I’m not one to be particularly intrigued by political trends, but this one is hard to pass up. Democrats and Republicans have swapped control of the governor’s office in Pennsylvania every eight years since 1954. That’s 56 years — 14 elections — with a number of other interesting circumstances.

  • Only one of those times did voters choose a governor who was of the same political party as the president
  • According to the story with the details, the political landscape is often described as “Pennsyltucky”: the urban areas of Pittsburgh in the West and Philadelphia in the East, with the equivalent of rural Kentucky in the vast, sparsely populated middle
  • The late primary in 2008 made Pennsylvania (like Indiana) a major player in the Obama-Clinton primary battle. The result has been a 1.2 million advantage for Democrats in registered voters
  • Philadelphia’s dominance, with nearly 80% of registered voters declaring themselves Democrats and the suburbs turning more and more that way

A few excerpts below and the full story here. This will be one to watch in November.

The “8-year cycle,” as it is known from political science classes to the Capitol press room, has spanned 14 gubernatorial elections. It prevailed even in the days when Pennsylvania governors were limited to a single four-year term, rather than two four-year terms, as they are today. Two political analysts recently calculated the odds of the cycle simply being a fluke at longer than 5,000 to 1.

“The body politic likes balance,” says Tom Corbett, who has good reason to approve of Pennsylvania’s regular switches in political thinking. Corbett is the state attorney general, he is the front-runner for the GOP gubernatorial nomination and — if 2010 turns out the way the last 56 years have gone — he will be the next governor to take the oath of office in Harrisburg.

The 2010 gubernatorial election will be a test of whether anti-Washington and anti-Harrisburg sentiment can overcome what has been a steadily rising Democratic tide in recent years, particularly in the heavily populated suburbs of Philadelphia, the nation’s sixth-largest city.

If this year comes down to turnout, no region will be more important than the suburbs of southeast Pennsylvania that ring Philadelphia. They vaulted Ed Rendell into the governor’s office eight years ago, ensured his re-election four years later and have taken on an outsized role in the state’s political calculus.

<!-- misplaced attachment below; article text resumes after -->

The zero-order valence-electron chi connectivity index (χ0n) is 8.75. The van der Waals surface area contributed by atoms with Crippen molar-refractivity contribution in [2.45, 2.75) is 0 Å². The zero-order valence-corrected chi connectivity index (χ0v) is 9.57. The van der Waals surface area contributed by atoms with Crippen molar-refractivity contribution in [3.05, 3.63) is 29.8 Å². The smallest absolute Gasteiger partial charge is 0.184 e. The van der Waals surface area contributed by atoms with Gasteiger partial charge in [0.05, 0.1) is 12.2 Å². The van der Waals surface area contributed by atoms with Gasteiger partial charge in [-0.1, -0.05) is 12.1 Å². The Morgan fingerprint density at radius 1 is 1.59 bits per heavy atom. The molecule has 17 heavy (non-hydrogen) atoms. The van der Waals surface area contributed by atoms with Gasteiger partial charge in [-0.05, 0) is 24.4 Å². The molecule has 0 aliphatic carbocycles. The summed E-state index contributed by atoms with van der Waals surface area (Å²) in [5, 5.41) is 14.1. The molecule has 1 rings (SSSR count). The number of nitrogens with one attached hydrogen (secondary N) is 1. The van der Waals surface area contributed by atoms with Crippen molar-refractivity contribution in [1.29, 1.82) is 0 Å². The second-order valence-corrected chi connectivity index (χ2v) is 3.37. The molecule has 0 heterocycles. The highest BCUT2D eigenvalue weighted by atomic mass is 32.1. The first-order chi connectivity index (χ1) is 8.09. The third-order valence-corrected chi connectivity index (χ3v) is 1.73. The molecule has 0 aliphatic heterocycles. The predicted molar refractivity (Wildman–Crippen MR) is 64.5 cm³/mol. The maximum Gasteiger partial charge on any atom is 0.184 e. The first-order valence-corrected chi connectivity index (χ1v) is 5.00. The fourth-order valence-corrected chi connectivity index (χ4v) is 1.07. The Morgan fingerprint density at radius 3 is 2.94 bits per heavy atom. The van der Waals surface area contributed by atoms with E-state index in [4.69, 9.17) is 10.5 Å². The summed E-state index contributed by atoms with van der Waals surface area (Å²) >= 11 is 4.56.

Are You Confident About National Security Choices?

I’m all for national security. Nothing like going out on a limb there. But when I read a rather inconspicuous news brief about three cities being upgraded to the hish-risk tier for terrorist attacks (providing them a combined $67 million in federal funding for 2010), my mind harkened back to the 2006 Homeland Security Department list that included nearly 8,600 terrorist targets in Indiana — more than any state in the nation.

It seems a bit more logical that Boston, Philadelphia and Dallas (the cities upgraded) would rank higher than the popcorn distributor in Berne, Indiana, (one of the 2006 target entries) but it still makes you stop and think. The three additions bring the top-tier category to 10. The total pot of money across the country is $2.7 billion.

The quote attributed to Homeland Security Secretary Janet Napolitano didn’t inspire a great deal of confidence. It read: "What it represents is an assessment of risk versus looking at some other factors, such as population densities and other things of that sort."

At the same time, Omaha, Nebraska and Bakersfield, California, were added to the second-tier list for the first time. A portion of the funding from two New York cites — Albany and Syracuse — was cut to make room for the additions.

Here’s another lackluster quote from a "lucky" recipient. Rep. Eddie Bernice Johnson, D-Texas, who represents Dallas, said drug and gang activity in the city adds to its risk profile. "Of course nobody likes that but I’m glad to have the attention given to it."

Just makes you wonder how these evaluations are made and how the money is being spent. Security, yes. Government decision-making, I’m not so sure.